Reinvigorating the AGM: Is hybrid the answer?

  • Virtual-only AGMS face legislative and attitudinal hurdles in Australia.
  • Hybrid AGMs are more streamlined and interactive than the typical, in-person physical events.
  • An online format can increase shareholder engagement, particularly across more technologically inclined demographics.

Business meeting with video conference

Traditional AGMs are widely accepted as outmoded and ineffectual. Attendance rates are declining steadily, and participation preferences are changing readily. Shareholder attendance hovers at 0.16 per cent and has fallen ten per cent over the past five years.1 Only ten per cent of the ASX-200 were able to attract 0.5 per cent of their security holders.2 Shareholder engagement and attendance is lacklustre. Boards have been slow to adapt, and the need to do so is clear. 

AGMs need to be revised for the 21st century in keeping with technological trends. In an embrace of webcasting technology, virtual AGMs have taken off in markets outside Australia. While virtual-only AGMs may be commonplace in larger markets like the US, they are not yet possible under Australian Corporations law. Due to the requirement of holding physical AGMs in Australia, hybrid AGMs are starting to trend. Hybrid AGMs are a happy extension and reinvigoration of the traditional, in-person only AGM. Hybrid offers the best of both worlds.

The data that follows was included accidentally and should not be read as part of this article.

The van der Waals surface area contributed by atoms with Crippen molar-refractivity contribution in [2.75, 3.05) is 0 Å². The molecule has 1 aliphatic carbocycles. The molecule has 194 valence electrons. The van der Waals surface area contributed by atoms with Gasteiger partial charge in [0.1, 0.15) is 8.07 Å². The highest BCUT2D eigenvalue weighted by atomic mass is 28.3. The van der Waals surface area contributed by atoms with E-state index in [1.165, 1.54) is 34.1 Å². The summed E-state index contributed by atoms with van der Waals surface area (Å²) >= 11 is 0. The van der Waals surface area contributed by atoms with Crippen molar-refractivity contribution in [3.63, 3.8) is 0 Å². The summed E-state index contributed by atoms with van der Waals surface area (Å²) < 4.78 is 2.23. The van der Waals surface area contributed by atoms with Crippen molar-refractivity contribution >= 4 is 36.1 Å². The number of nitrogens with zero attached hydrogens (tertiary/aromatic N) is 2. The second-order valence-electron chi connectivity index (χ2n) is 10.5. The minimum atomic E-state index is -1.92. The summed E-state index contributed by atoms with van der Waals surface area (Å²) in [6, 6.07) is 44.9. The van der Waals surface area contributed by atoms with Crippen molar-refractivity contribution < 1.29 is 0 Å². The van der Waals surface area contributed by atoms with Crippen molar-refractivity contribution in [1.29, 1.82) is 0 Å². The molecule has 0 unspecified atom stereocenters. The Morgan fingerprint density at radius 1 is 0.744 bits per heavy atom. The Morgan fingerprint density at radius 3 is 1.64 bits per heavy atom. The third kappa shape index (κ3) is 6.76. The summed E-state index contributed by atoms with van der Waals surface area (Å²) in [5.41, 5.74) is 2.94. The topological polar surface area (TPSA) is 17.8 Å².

While virtual-only AGMs have increased in prevalence in other jurisdictions along with the advance of webcasting technologies, shareholders have not yet fully embraced this format. The resistance to virtual-only AGMs is not only legislative in Australia, but also attitudinal. Attitudes are slow to change, and investors are still cautious with the concept of online AGMs. Hybrid brings technological change to those that request it while maintaining the traditional format for those that demand it.

Concerns with virtual-only AGMs

The other concerns surrounding virtual-only shareholder meetings include the questionable ability of shareholders to participate meaningfully in this format and the lack of transparency from the company in regards to the question-and-answer period. Investors could perceive that the proceedings are swayed to the company’s favour and remove the opportunity for attendees to participate. With a virtual-only format, management could filter the questions to avoid uncomfortable questions and pick only favourable ones or choose from a list of preselected items. Shareholders could be deprived of the opportunity to meet, ask questions, and express views. Their questions could be hidden from each other, and this could hinder shareholder participation and interaction. There is the perception that the company is hiding pesky shareholder questions with a virtual-only AGM and selectively answering questions.

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